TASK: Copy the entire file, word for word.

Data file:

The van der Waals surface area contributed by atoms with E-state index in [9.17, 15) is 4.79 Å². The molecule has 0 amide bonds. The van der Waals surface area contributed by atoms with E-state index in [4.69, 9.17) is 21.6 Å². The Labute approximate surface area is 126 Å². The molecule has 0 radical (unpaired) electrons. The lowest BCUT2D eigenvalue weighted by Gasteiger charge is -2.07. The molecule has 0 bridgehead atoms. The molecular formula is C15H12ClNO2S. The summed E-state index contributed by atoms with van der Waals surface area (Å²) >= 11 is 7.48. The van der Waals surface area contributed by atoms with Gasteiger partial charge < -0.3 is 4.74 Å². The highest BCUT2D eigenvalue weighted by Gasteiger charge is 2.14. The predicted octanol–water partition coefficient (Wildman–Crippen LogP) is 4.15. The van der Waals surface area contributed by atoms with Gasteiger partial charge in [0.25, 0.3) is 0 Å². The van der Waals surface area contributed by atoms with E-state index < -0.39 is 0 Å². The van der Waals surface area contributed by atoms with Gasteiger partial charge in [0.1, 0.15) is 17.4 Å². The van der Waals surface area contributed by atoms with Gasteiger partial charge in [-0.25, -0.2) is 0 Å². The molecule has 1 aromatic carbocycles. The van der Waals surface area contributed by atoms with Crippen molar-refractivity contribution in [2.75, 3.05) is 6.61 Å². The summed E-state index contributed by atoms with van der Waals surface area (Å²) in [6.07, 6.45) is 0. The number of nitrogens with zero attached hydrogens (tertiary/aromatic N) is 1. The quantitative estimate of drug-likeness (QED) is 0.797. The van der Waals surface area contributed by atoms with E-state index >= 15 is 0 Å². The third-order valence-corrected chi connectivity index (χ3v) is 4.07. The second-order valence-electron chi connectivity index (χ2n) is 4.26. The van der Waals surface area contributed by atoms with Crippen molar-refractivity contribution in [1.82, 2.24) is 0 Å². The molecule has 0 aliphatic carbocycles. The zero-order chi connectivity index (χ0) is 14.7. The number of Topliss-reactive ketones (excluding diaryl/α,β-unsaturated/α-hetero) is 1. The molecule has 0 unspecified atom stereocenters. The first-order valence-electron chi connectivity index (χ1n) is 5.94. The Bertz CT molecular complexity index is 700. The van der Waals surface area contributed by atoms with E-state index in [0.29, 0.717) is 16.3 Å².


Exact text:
The van der Waals surface area contributed by atoms with E-state index in [9.17, 15) is 4.79 Å². The molecule has 0 amide bonds. The van der Waals surface area contributed by atoms with E-state index in [4.69, 9.17) is 21.6 Å². The Labute approximate surface area is 126 Å². The molecule has 0 radical (unpaired) electrons. The lowest BCUT2D eigenvalue weighted by Gasteiger charge is -2.07. The molecule has 0 bridgehead atoms. The molecular formula is C15H12ClNO2S. The summed E-state index contributed by atoms with van der Waals surface area (Å²) >= 11 is 7.48. The van der Waals surface area contributed by atoms with Gasteiger partial charge < -0.3 is 4.74 Å². The highest BCUT2D eigenvalue weighted by Gasteiger charge is 2.14. The predicted octanol–water partition coefficient (Wildman–Crippen LogP) is 4.15. The van der Waals surface area contributed by atoms with Gasteiger partial charge in [0.25, 0.3) is 0 Å². The van der Waals surface area contributed by atoms with E-state index < -0.39 is 0 Å². The van der Waals surface area contributed by atoms with Gasteiger partial charge in [0.1, 0.15) is 17.4 Å². The van der Waals surface area contributed by atoms with Gasteiger partial charge in [-0.25, -0.2) is 0 Å². The molecule has 1 aromatic carbocycles. The van der Waals surface area contributed by atoms with Crippen molar-refractivity contribution in [2.75, 3.05) is 6.61 Å². The summed E-state index contributed by atoms with van der Waals surface area (Å²) in [6.07, 6.45) is 0. The number of nitrogens with zero attached hydrogens (tertiary/aromatic N) is 1. The quantitative estimate of drug-likeness (QED) is 0.797. The van der Waals surface area contributed by atoms with E-state index >= 15 is 0 Å². The third-order valence-corrected chi connectivity index (χ3v) is 4.07. The second-order valence-electron chi connectivity index (χ2n) is 4.26. The van der Waals surface area contributed by atoms with Crippen molar-refractivity contribution in [1.82, 2.24) is 0 Å². The molecule has 0 aliphatic carbocycles. The zero-order chi connectivity index (χ0) is 14.7. The number of Topliss-reactive ketones (excluding diaryl/α,β-unsaturated/α-hetero) is 1. The molecule has 0 unspecified atom stereocenters. The first-order valence-electron chi connectivity index (χ1n) is 5.94. The Bertz CT molecular complexity index is 700. The van der Waals surface area contributed by atoms with E-state index in [0.29, 0.717) is 16.3 Å².